Sen. Bob Corker, R-Tenn., surrounded by, from left, his wife Elizabeth,… (Mark Zaleski/ASSOCIATED…)
In 2007, in the wake of the biggest lobbying scandal in decades, Congress limited the ability of family members to lobby their relatives in the House or Senate. But it declined to ban the practice entirely.
Since then, 56 relatives of lawmakers have been paid to influence Congress. More than 500 firms have spent more than $400 million on lobbying teams that include the relatives of members, according to a Washington Post analysis of disclosure forms.
The Post analysis shows that the interests of lawmakers and their relatives have overlapped to varying degrees on bills before Congress. In the past six years, for example, 36 congressional relatives — including spouses, children, siblings, parents and in-laws — have been paid to influence 250 bills passing through their family members’ congressional committees or sponsored by the members.
All of this is legal under the rules Congress has written for itself.
That lawmakers have relatives working as lobbyists has been widely reported over the years. Lawmakers have consistently said their relatives don’t lobby them directly. The 2007 overhaul prohibited spouses from direct lobbying but gave other relatives more leeway.
For the first time since the changes, however, The Post examination reveals the extent to which relatives are still paid to work on issues before their family members.
“It’s a technique of throwing money at the feet of the congressman who can influence my business,” said Craig Holman, a campaign finance and government ethics lobbyist for Public Citizen.
The family ties are another example of the intersection of lawmakers’ public and private interests, which The Post has been documenting in a year-long series. Earlier articles revealed lawmakers who secured earmarks for projects near properties they own, traded in stocks of companies lobbying on bills before them and pushed legislation affecting industries in which they had financial interests.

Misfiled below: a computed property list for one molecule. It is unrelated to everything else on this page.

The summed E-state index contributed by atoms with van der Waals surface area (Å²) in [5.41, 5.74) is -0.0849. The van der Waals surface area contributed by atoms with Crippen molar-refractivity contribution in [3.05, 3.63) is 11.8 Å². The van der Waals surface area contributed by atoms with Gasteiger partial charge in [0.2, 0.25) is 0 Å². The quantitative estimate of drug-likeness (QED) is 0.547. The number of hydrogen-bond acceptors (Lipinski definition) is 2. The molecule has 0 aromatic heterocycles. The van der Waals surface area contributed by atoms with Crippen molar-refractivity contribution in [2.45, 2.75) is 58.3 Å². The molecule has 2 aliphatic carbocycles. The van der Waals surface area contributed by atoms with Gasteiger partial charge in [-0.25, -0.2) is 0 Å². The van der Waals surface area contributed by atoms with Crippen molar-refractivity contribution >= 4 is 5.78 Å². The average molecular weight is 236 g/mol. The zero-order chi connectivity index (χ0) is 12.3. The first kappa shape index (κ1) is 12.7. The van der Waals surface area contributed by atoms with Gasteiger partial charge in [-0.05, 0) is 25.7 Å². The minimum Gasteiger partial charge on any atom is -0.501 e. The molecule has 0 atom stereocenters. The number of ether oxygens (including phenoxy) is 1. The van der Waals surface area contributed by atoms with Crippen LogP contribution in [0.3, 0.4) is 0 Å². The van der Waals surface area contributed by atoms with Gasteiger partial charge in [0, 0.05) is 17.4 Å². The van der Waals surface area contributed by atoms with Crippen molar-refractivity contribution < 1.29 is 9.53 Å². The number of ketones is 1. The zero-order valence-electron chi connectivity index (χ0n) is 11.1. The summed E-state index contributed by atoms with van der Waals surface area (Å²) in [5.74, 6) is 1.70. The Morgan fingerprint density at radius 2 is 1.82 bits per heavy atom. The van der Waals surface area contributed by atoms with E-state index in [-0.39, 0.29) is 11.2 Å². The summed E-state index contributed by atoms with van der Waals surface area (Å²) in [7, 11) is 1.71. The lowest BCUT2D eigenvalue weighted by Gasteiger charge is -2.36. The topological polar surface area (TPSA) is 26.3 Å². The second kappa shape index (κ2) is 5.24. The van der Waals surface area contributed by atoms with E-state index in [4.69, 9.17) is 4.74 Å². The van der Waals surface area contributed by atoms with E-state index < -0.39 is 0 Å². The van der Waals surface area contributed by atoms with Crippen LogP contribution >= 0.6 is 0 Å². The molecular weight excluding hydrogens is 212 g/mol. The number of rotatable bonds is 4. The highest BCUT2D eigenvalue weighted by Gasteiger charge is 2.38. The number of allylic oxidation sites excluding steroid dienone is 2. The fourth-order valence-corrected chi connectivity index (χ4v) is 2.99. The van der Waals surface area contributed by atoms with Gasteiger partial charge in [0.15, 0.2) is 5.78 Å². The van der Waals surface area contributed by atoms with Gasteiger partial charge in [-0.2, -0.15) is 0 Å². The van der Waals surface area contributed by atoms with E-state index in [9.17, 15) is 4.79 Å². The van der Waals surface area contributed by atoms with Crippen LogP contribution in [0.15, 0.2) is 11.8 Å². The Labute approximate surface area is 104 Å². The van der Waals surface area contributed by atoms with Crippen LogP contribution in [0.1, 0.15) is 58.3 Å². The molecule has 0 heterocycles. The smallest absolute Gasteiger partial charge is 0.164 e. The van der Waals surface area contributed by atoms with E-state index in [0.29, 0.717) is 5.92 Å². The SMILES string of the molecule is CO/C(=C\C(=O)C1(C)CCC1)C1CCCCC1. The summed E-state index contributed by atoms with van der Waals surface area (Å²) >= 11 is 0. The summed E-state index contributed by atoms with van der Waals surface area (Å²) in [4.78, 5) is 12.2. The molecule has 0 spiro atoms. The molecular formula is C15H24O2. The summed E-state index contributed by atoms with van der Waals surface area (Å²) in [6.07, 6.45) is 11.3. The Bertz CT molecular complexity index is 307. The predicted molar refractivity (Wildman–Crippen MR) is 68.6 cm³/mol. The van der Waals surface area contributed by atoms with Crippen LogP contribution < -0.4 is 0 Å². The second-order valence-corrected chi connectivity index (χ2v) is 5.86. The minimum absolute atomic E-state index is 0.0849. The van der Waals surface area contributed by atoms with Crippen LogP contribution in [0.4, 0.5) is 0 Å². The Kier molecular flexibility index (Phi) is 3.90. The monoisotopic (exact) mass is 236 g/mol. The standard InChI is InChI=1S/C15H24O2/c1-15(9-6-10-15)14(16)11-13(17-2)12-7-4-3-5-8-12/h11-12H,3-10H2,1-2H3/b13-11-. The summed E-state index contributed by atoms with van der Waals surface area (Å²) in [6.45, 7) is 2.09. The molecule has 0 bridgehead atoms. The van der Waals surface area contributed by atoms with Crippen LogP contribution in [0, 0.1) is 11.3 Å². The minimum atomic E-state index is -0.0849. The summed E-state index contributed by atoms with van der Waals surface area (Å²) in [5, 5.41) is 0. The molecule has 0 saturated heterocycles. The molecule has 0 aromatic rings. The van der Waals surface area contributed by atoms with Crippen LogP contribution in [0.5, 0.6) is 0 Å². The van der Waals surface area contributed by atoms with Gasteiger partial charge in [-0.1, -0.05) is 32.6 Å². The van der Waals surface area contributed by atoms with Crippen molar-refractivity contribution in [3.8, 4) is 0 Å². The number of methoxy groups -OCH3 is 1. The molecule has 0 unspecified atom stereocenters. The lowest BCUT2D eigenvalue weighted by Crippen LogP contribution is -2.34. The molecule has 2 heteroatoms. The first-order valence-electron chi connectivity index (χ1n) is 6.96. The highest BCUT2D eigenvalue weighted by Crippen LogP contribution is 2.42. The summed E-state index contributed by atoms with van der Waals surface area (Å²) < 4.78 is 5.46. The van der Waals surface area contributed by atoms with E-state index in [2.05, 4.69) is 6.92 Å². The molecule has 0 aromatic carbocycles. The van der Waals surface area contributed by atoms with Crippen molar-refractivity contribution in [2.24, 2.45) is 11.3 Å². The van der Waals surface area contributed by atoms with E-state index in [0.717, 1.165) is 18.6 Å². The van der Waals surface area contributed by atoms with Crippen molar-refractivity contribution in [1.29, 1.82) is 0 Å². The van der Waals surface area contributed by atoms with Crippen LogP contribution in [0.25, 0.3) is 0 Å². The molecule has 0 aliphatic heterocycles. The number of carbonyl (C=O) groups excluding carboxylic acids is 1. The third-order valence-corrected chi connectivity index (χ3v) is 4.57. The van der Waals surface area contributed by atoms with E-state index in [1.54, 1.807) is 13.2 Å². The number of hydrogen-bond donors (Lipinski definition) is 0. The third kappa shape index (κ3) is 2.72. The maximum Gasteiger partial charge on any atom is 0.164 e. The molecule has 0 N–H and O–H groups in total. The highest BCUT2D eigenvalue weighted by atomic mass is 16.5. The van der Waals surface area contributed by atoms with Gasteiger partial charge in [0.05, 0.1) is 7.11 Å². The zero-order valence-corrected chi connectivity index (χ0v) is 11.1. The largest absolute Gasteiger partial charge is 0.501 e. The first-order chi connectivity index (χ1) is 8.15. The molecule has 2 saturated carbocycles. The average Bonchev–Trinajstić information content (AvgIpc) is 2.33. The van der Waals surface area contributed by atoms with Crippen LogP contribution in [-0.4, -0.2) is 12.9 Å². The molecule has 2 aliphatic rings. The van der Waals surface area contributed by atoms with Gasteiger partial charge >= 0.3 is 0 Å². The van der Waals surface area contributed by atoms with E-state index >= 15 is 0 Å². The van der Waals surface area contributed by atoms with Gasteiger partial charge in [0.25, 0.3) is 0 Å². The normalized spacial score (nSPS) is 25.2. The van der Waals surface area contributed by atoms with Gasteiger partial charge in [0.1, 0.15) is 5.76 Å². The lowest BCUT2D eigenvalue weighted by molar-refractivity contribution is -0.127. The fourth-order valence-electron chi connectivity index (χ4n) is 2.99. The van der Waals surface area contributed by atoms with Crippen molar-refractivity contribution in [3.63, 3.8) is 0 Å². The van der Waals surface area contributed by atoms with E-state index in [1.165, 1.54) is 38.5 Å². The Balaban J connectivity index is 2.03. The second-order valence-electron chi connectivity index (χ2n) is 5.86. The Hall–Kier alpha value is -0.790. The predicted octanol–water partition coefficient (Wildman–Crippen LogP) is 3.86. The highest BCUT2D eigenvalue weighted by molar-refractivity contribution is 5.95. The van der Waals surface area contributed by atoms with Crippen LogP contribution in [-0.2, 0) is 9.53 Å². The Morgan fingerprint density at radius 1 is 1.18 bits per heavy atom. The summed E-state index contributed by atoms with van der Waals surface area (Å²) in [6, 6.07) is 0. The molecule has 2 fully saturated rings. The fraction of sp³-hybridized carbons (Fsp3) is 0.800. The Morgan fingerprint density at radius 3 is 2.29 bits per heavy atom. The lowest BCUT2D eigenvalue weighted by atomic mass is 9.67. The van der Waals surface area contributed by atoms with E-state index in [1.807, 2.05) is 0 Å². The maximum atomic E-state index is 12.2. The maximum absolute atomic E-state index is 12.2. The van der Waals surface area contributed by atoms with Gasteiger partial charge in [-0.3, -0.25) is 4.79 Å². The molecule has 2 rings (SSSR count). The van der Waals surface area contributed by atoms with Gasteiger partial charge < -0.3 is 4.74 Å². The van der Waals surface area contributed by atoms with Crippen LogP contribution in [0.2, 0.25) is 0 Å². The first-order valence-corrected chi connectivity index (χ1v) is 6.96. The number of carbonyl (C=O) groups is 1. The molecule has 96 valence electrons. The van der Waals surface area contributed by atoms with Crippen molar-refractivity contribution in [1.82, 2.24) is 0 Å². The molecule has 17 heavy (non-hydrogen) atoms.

To examine lobbying, the newspaper mined a range of public documents, including records of lawmakers’ family connections compiled by Legistorm.com, a nonpartisan Web site that tracks congressional disclosures. The Post culled thousands of quarterly lobbyist disclosure reports and tracked legislation through the House and Senate to identify instances in which relatives were paid to lobby on matters that came before their congressional relatives.
In the mid-2000s, the Jack Abramoff lobbying scandal helped pressure lawmakers to pass ethics revisions. The 2007 Honest Leadership and Open Government Act imposed disclosure rules on earmarks, banned gifts from lobbyists and, for the first time, addressed the behavior of lobbyists related to lawmakers.
The changes restrict — but do not prohibit — relatives of members from lobbying Congress. In the House, the overhaul does prohibit people from lobbying their lawmaker spouses or their offices. In the Senate, the rules went further and prohibited spouses and all immediate family members from being paid to lobby anyone in the Senate.
But the laws left a lot of space for relatives.
For example, in the Senate, a son-in-law is free to lobby his in-laws. In the House, lawmakers may be lobbied by their children and parents.
“I was arguing there should be an absolute ban,” Holman said. Lawmakers had no interest. “The reform that was passed is so narrow, it is easily sidestepped.”
Most relatives — 48 of the 56 — began their careers as congressional lobbyists only after they had family members elected to the House or Senate, records show.
Several lawmakers contacted by The Post said they impose firewalls between their public duties and their family ties. They also maintained that their votes were not influenced when companies hired their relatives.
The father of Rep. William Lacy Clay (D-Mo.) was hired to lobby on two bills his son helped shape, records show. Under the 2007 changes, fathers like Clay Sr. are not prohibited from lobbying their sons in the House.
“No member of my family has ever discussed with me, or attempted to influence my actions regarding any pending legislation,” Rep. Clay said in a statement provided by his spokesman. “Many retired Members of Congress register as federal lobbyists, as allowed under the law. I would never tolerate or engage in any situation that presented even the appearance of a conflict of interest, or any violation of the rules of the U.S. House.”
The younger Clay, who in 2001 succeeded his father in office, co-sponsored a proposed law in 2010 that would give investors the right to sue people who help others commit securities fraud. His father, William Lacy Clay Sr., was hired to lobby on behalf of attorneys who bring investor lawsuits. The group paid $220,000 to the firm that employed Clay and three others to lobby on the bill and other issues.
The elder Clay did not respond to requests for comment.
Family of lobbyists, lawmakers